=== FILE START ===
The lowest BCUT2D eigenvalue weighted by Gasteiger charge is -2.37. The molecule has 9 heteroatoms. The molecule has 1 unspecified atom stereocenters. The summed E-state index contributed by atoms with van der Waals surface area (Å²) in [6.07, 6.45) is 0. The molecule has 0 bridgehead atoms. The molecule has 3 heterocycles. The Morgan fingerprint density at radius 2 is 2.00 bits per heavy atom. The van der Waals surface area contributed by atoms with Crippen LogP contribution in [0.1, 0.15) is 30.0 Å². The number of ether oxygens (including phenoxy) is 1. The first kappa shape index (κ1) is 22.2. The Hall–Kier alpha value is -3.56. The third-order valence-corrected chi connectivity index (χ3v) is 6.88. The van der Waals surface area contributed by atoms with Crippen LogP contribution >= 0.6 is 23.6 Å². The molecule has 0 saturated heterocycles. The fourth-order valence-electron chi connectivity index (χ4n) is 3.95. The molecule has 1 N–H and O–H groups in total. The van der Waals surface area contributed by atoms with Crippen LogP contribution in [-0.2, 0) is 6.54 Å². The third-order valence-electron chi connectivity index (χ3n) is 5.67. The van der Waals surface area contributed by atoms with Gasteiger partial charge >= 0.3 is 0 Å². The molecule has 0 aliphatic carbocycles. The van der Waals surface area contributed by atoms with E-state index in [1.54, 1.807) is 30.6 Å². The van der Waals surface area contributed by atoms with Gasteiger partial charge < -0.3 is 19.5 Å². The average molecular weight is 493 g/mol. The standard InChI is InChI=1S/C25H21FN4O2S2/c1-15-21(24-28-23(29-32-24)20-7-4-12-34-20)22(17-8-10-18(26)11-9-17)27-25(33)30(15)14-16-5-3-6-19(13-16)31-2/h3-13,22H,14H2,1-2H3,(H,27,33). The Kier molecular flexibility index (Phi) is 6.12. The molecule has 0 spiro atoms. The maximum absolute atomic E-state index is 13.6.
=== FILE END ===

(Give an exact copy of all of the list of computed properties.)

The lowest BCUT2D eigenvalue weighted by Gasteiger charge is -2.37. The molecule has 9 heteroatoms. The molecule has 1 unspecified atom stereocenters. The summed E-state index contributed by atoms with van der Waals surface area (Å²) in [6.07, 6.45) is 0. The molecule has 0 bridgehead atoms. The molecule has 3 heterocycles. The Morgan fingerprint density at radius 2 is 2.00 bits per heavy atom. The van der Waals surface area contributed by atoms with Crippen LogP contribution in [0.1, 0.15) is 30.0 Å². The number of ether oxygens (including phenoxy) is 1. The first kappa shape index (κ1) is 22.2. The Hall–Kier alpha value is -3.56. The third-order valence-corrected chi connectivity index (χ3v) is 6.88. The van der Waals surface area contributed by atoms with Crippen LogP contribution >= 0.6 is 23.6 Å². The molecule has 0 saturated heterocycles. The fourth-order valence-electron chi connectivity index (χ4n) is 3.95. The molecule has 1 N–H and O–H groups in total. The van der Waals surface area contributed by atoms with Crippen LogP contribution in [-0.2, 0) is 6.54 Å². The third-order valence-electron chi connectivity index (χ3n) is 5.67. The van der Waals surface area contributed by atoms with Gasteiger partial charge >= 0.3 is 0 Å². The molecule has 0 aliphatic carbocycles. The van der Waals surface area contributed by atoms with E-state index in [1.54, 1.807) is 30.6 Å². The van der Waals surface area contributed by atoms with Gasteiger partial charge < -0.3 is 19.5 Å². The average molecular weight is 493 g/mol. The standard InChI is InChI=1S/C25H21FN4O2S2/c1-15-21(24-28-23(29-32-24)20-7-4-12-34-20)22(17-8-10-18(26)11-9-17)27-25(33)30(15)14-16-5-3-6-19(13-16)31-2/h3-13,22H,14H2,1-2H3,(H,27,33). The Kier molecular flexibility index (Phi) is 6.12. The molecule has 0 spiro atoms. The maximum absolute atomic E-state index is 13.6.